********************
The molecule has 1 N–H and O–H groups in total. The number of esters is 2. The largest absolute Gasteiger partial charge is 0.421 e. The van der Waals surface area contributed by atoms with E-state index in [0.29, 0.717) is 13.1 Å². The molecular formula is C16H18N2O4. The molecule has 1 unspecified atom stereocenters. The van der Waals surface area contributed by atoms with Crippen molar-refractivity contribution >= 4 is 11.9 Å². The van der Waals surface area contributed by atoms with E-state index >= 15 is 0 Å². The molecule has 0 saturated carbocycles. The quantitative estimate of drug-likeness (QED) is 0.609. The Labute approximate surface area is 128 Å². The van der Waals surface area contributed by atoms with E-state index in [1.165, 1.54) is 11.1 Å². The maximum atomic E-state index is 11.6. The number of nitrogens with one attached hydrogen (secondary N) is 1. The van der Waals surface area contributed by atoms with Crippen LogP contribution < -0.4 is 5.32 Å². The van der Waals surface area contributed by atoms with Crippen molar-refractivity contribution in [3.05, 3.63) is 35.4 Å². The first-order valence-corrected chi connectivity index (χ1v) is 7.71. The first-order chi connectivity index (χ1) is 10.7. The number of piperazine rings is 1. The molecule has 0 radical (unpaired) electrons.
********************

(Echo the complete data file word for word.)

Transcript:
The molecule has 1 N–H and O–H groups in total. The number of esters is 2. The largest absolute Gasteiger partial charge is 0.421 e. The van der Waals surface area contributed by atoms with E-state index in [0.29, 0.717) is 13.1 Å². The molecular formula is C16H18N2O4. The molecule has 1 unspecified atom stereocenters. The van der Waals surface area contributed by atoms with Crippen molar-refractivity contribution >= 4 is 11.9 Å². The van der Waals surface area contributed by atoms with E-state index >= 15 is 0 Å². The molecule has 0 saturated carbocycles. The quantitative estimate of drug-likeness (QED) is 0.609. The Labute approximate surface area is 128 Å². The van der Waals surface area contributed by atoms with E-state index in [1.165, 1.54) is 11.1 Å². The maximum atomic E-state index is 11.6. The number of nitrogens with one attached hydrogen (secondary N) is 1. The van der Waals surface area contributed by atoms with Crippen LogP contribution < -0.4 is 5.32 Å². The van der Waals surface area contributed by atoms with Crippen molar-refractivity contribution in [3.05, 3.63) is 35.4 Å². The first-order valence-corrected chi connectivity index (χ1v) is 7.71. The first-order chi connectivity index (χ1) is 10.7. The number of piperazine rings is 1. The molecule has 0 radical (unpaired) electrons.